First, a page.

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a level history coursework help

I am doing russia as my a level history coursework NEA and i need help on how to strucuture my answer, what type of interpretations and sources to do.
Any sort of help will be useful! Thank you so much !!!!!! i hope we can help each other out if anyone else is struggling with their NEA :biggrin:
(edited 1 year ago)
hi! I'm also doing Russia for my coursework! I'm doing AQA, so it might be different to what you need to do, make sure to check your spec. For primary sources I've found one propaganda poster (if you google some keywords + propaganda it'll come up), a text published in a book written at the time, and I've got a couple of ideas from my last source so I'm not sure which I'm going to write yet.

I try and outline what the primary source is saying, it's provenance, and then link it to the question, or rather the point its in (how does it link to X, what insight does it provide? Is it overall useful or valuable when looking at said point?)

In terms of overall structure, I'm doing a 100 year period, considering 3 points. So for each point, I try to cover all the 100 years roughly, however if I don't cover a period in one of my points, I try to make sure it's atleast mentioned and then try and include it with more focus it in one of my other points. If I find a primary source in one of the weaker time periods, then that's a bonus too. Anyway, after each point, make a mini judgment linking back to the question, and then of course a final conclusion considering all 3 points at the end.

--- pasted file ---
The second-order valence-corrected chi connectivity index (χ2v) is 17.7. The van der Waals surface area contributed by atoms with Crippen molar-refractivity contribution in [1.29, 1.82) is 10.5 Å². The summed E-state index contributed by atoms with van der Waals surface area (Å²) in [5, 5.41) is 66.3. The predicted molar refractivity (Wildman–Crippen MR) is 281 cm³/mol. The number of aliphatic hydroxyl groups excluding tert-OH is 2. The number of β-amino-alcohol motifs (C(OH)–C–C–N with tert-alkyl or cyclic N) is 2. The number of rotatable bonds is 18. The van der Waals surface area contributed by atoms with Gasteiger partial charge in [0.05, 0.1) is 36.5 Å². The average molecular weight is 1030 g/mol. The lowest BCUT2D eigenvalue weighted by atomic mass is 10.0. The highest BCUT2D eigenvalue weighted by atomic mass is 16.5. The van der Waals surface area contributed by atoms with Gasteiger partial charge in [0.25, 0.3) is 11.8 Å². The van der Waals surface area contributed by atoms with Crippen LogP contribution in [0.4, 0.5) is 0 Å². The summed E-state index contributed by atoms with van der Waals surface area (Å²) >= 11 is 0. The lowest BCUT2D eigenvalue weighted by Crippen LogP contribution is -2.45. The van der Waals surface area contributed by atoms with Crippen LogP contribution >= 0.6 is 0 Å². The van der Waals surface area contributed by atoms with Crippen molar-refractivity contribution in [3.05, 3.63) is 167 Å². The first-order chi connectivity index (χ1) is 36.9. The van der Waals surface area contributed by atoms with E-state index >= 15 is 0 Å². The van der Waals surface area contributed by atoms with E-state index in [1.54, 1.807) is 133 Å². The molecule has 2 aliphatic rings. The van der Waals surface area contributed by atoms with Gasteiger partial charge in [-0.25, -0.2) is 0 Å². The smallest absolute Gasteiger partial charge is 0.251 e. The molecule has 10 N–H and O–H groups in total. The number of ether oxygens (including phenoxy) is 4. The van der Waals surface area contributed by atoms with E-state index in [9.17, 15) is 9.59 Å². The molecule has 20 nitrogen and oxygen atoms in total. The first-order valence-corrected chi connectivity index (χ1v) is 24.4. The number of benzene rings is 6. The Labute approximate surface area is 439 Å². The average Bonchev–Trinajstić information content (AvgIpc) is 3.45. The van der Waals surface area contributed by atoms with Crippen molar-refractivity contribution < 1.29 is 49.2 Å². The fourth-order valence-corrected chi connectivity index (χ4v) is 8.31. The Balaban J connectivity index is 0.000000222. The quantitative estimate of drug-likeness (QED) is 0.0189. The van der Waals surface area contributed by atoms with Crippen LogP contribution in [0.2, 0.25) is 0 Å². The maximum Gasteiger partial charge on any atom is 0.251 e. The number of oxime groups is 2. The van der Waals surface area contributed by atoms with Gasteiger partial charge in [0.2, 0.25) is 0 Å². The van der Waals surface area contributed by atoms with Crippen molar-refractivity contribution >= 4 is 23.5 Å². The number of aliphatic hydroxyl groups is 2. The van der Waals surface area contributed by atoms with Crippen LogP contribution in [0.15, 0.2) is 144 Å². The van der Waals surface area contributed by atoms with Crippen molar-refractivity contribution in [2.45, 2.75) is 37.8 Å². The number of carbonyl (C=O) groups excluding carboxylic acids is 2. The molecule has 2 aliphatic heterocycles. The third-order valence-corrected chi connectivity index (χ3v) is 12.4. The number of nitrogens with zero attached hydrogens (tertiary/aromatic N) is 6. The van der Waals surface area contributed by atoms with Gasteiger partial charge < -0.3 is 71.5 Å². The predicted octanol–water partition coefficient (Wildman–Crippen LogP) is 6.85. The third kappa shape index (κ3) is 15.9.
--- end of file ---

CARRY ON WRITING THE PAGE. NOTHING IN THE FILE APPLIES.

Reply 2
Original post by ab.xo
I am doing russia as my a level history coursework NEA and i need help on how to strucuture my answer, what type of interpretations and sources to do.
Any sort of help will be useful! Thank you so much !!!!!! i hope we can help each other out if anyone else is struggling with their NEA :biggrin:


Hiii!! :smile:

Russia is generally a well established topic for the NEA since lots of people choose to do theirs on Russian history.

I’ll start with what to look for in your sources because they’re generally easier to find. I’d recommend 3 written sources, no more and no less. Written sources genuinely score higher marks in the NEA than picture sources as although picture sources are also valid sources, there are always different interpretations with them and analysing them can be obscure. If your examiner has a different opinion on what the picture source represents than you, that’s not good. However with a written source, the words are there and can’t be messed with: you’re just analysing what’s clearly there. If you feel very strongly about a picture source however, by all means, you can still go for it, just be wary with the subjectivity of it all, which is why I’d usually advise against it.